Somewhere towards the end of 2010, Egyptian Hip Hop [Twitter/Facebook] fell off the map. There was little word from them about much of anything, even after their much-lauded debut EP Some Reptiles Grew Wings put them on course to be one of 2011’s breakout bands. Last year came and went with no music released, and despite an announcement towards the end of last year that their album was finished, the Manchester band are only just getting around to releasing it this week. I was starting to get a bit worried; in recent years, I’ve seen a fair few of my favourite bands just vanish, but thankfully this didn’t happen. Not only have EHH returned, but they have done so in a manner as emphatic as I had hoped for.
It takes a special band not to crumble beneath the weight of a mountain of hype, and the band’s rapid ascent was checked quite harshly (accidentally-on-purpose, one might suspect – with music as delicate and layered as that which the quartet produce, a hastily recorded and released debut wouldn’t have done them justice), but they’ve taken their sweet time with their opening statement, and it is quite wonderful; refusing to cash in on the hype was the best decision they ever could have made. Their music straddles a line between psychedelia and pop, yet in a manner deeper and more refined than the common conception of psych-pop suggests. Opener Tobago is built upon a three-note guitar loop and an arresting bassline, showcasing the band’s love of complexity in a manner similar to fellow Mancunians Everything Everything.
Like their contemporaries, they remember not to let their technical skills get in the way of their pop smarts, and the Animal Collective-channelling, sweeping grandeur of The White Falls, as well as the laid-back yet impeccably focused-sounding Alalon highlight their willingness to experiment with the notion of what makes an accessible pop song – before they surpass themselves with the album’s absolutely perfect 4th track, Yoro Diallo. A waltzing keyboard line opens proceedings before an accomplished rhythm section and some Foals-esque guitar lines take over, impressive harmonies leading into a chorus that manages to sound both minimalistic and huge at the same time. EHH can pull that off, after all – they showcased that on lead single SYH, that song’s separate parts coming together to create a triumphant slice of off-kilter pop.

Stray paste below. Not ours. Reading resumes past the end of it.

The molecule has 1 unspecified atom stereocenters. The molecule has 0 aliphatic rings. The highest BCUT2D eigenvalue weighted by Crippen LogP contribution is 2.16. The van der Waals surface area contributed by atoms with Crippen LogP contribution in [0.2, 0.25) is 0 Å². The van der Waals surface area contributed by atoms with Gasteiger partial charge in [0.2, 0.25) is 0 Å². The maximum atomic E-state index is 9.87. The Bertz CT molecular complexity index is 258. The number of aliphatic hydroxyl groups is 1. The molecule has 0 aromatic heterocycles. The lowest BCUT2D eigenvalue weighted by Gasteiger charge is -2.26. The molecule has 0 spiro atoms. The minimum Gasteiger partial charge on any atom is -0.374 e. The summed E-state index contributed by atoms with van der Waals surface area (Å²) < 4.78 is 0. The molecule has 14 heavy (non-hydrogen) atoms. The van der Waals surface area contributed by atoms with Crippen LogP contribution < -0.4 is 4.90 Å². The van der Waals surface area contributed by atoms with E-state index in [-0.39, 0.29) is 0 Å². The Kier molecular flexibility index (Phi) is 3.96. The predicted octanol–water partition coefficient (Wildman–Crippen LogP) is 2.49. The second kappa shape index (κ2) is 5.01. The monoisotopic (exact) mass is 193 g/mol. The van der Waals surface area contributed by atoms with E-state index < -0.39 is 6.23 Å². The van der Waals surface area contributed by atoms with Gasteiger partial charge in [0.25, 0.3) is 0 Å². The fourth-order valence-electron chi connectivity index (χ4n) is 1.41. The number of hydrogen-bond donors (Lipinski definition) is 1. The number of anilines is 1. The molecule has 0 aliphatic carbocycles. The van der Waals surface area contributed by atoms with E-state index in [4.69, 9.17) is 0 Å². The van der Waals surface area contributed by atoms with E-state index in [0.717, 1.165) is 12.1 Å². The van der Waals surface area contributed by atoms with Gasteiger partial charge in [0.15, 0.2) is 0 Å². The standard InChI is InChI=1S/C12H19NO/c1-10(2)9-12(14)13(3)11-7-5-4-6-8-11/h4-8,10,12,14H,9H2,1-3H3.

The quartet describe their sound as ‘progressive pop’, and it suits them extremely well: Good Don’t Sleep is the sound of boundaries being pushed, but it remembers to pack in brilliant hooks and choruses along the way. There are several head-turning moments on the album, too – the languid feel of 6-minuter Snake Lane West throws the listener for a loop, chugging along for a while before opening out into something that trades dreaminess for sheer beauty. The album is as strong as one would have expected from EHH, with a great flow and an excellent balancing of moods. Its standout track is saved until last, however, with the infectious, hook-driven Iltoise bringing Chapter 1 of the band’s career to a close. Two years in the making, ambitious and staggeringly confident: Egyptian Hip Hop’s debut album is finally here, and it delivers in spades.
Good Don’t Sleep is out now via R&S Records.